As part of the Paris deal, countries are making pledges to curb their national greenhouse gas emissions. But they’re not alone. Companies and jurisdictions below the national level, including states and cities, are pledging to reduce their emissions too.
The Non-State Actor Zone for Climate Change (NAZCA), a UN organization that grew out of the negotiations leading to Paris, registers commitments to action on climate change by companies, investors such as banks, cities, and subnational regions. Nearly 2,000 companies—including Dow Chemical, Mitsui Chemicals, and Sinopec—and more than 900 cities have signed up so far.
California, which is one of the 10 largest economies in the world, is taking steps to curtain emissions separate from federal efforts. Gov. Jerry Brown (D) earlier this year issued an executive order to reduce California’s greenhouse gas emissions to 40% below 1990 levels by 2030. In October, Brown signed a law to generate half of the state’s electricity from renewable sources by 2030.
Brown helped start a global climate pact for cities, provinces, and states called the Under 2 MOU, which refers to a memorandum of understanding backing a goal of limiting global average temperature rise to less than 2 °C over preindustrial levels by 2100. So far, some 50 jurisdictions in 19 countries across five continents have joined the agreement, pledging to limit their greenhouse gas emissions either to 2 metric tons per capita or to 80–95% below their 1990 levels by 2050. Among the signatories to the deal are the states of New York in the U.S. and North Rhine-Westphalia in Germany and the Dutch province of North Brabant.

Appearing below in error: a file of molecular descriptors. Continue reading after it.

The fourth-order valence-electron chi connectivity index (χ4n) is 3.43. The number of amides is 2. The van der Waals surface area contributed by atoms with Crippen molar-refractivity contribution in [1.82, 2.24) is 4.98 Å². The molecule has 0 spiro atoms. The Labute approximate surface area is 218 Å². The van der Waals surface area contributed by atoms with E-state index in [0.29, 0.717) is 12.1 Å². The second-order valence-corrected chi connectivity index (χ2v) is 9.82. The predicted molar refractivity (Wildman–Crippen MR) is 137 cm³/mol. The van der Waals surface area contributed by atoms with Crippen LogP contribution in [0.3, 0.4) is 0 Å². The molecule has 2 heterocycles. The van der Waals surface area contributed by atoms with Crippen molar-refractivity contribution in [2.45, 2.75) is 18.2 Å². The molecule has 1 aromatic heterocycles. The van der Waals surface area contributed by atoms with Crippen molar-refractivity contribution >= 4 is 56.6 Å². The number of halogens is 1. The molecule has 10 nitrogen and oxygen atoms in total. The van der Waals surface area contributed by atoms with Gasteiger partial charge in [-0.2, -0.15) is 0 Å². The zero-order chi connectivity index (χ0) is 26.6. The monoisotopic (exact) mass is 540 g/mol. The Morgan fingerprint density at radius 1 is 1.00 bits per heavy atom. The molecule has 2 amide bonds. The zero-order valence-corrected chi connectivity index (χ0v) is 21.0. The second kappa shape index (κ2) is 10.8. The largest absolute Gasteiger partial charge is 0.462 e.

In the U.S., chemical, consumer product, and ethanol makers were among 81 companies that signed a pledge in October to curb their greenhouse gas emissions as part of a White House effort.
Cheryl Hogue oversees government and policy coverage at Chemical & Engineering News and has been covering climate issues for decades. Follow her coverage of #COP21 on Twitter @chogue